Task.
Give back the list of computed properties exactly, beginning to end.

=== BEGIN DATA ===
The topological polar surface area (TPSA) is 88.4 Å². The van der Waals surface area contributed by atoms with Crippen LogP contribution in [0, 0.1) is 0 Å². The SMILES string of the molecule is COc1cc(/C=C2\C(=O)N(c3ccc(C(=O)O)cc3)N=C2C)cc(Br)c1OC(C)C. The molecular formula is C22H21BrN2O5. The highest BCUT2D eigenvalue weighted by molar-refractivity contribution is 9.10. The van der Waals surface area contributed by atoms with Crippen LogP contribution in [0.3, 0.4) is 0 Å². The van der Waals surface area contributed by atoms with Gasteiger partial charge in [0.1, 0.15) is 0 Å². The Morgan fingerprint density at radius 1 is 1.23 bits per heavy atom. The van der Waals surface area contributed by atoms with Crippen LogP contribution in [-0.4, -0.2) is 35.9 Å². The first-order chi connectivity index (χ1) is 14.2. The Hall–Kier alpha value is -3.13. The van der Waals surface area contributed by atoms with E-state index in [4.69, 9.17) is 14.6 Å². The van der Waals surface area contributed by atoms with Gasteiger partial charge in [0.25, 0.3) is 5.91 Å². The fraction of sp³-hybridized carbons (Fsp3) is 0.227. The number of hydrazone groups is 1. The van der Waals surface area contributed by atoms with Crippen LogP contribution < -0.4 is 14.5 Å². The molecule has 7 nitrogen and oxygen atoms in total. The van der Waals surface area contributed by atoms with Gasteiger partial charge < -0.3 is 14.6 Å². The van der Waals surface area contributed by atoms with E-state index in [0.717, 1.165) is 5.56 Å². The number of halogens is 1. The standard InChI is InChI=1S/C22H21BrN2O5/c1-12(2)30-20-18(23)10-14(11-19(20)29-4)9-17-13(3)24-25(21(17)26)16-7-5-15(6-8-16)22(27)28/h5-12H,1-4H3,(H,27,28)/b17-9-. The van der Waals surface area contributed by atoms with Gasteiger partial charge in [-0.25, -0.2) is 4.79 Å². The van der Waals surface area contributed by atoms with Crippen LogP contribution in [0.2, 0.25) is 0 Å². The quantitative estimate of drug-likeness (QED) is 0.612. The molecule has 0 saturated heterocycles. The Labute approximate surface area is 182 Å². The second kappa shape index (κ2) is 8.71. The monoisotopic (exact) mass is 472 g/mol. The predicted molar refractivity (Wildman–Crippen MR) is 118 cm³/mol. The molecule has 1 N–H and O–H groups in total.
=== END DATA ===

The topological polar surface area (TPSA) is 88.4 Å². The van der Waals surface area contributed by atoms with Crippen LogP contribution in [0, 0.1) is 0 Å². The SMILES string of the molecule is COc1cc(/C=C2\C(=O)N(c3ccc(C(=O)O)cc3)N=C2C)cc(Br)c1OC(C)C. The molecular formula is C22H21BrN2O5. The highest BCUT2D eigenvalue weighted by molar-refractivity contribution is 9.10. The van der Waals surface area contributed by atoms with Crippen LogP contribution in [0.3, 0.4) is 0 Å². The van der Waals surface area contributed by atoms with Gasteiger partial charge in [0.1, 0.15) is 0 Å². The Morgan fingerprint density at radius 1 is 1.23 bits per heavy atom. The van der Waals surface area contributed by atoms with Crippen LogP contribution in [-0.4, -0.2) is 35.9 Å². The first-order chi connectivity index (χ1) is 14.2. The Hall–Kier alpha value is -3.13. The van der Waals surface area contributed by atoms with E-state index in [4.69, 9.17) is 14.6 Å². The van der Waals surface area contributed by atoms with Gasteiger partial charge in [0.25, 0.3) is 5.91 Å². The fraction of sp³-hybridized carbons (Fsp3) is 0.227. The number of hydrazone groups is 1. The van der Waals surface area contributed by atoms with Crippen LogP contribution < -0.4 is 14.5 Å². The molecule has 7 nitrogen and oxygen atoms in total. The van der Waals surface area contributed by atoms with Gasteiger partial charge < -0.3 is 14.6 Å². The van der Waals surface area contributed by atoms with E-state index in [0.717, 1.165) is 5.56 Å². The number of halogens is 1. The standard InChI is InChI=1S/C22H21BrN2O5/c1-12(2)30-20-18(23)10-14(11-19(20)29-4)9-17-13(3)24-25(21(17)26)16-7-5-15(6-8-16)22(27)28/h5-12H,1-4H3,(H,27,28)/b17-9-. The van der Waals surface area contributed by atoms with Gasteiger partial charge in [-0.25, -0.2) is 4.79 Å². The van der Waals surface area contributed by atoms with Crippen LogP contribution in [0.2, 0.25) is 0 Å². The quantitative estimate of drug-likeness (QED) is 0.612. The molecule has 0 saturated heterocycles. The Labute approximate surface area is 182 Å². The second kappa shape index (κ2) is 8.71. The monoisotopic (exact) mass is 472 g/mol. The predicted molar refractivity (Wildman–Crippen MR) is 118 cm³/mol. The molecule has 1 N–H and O–H groups in total.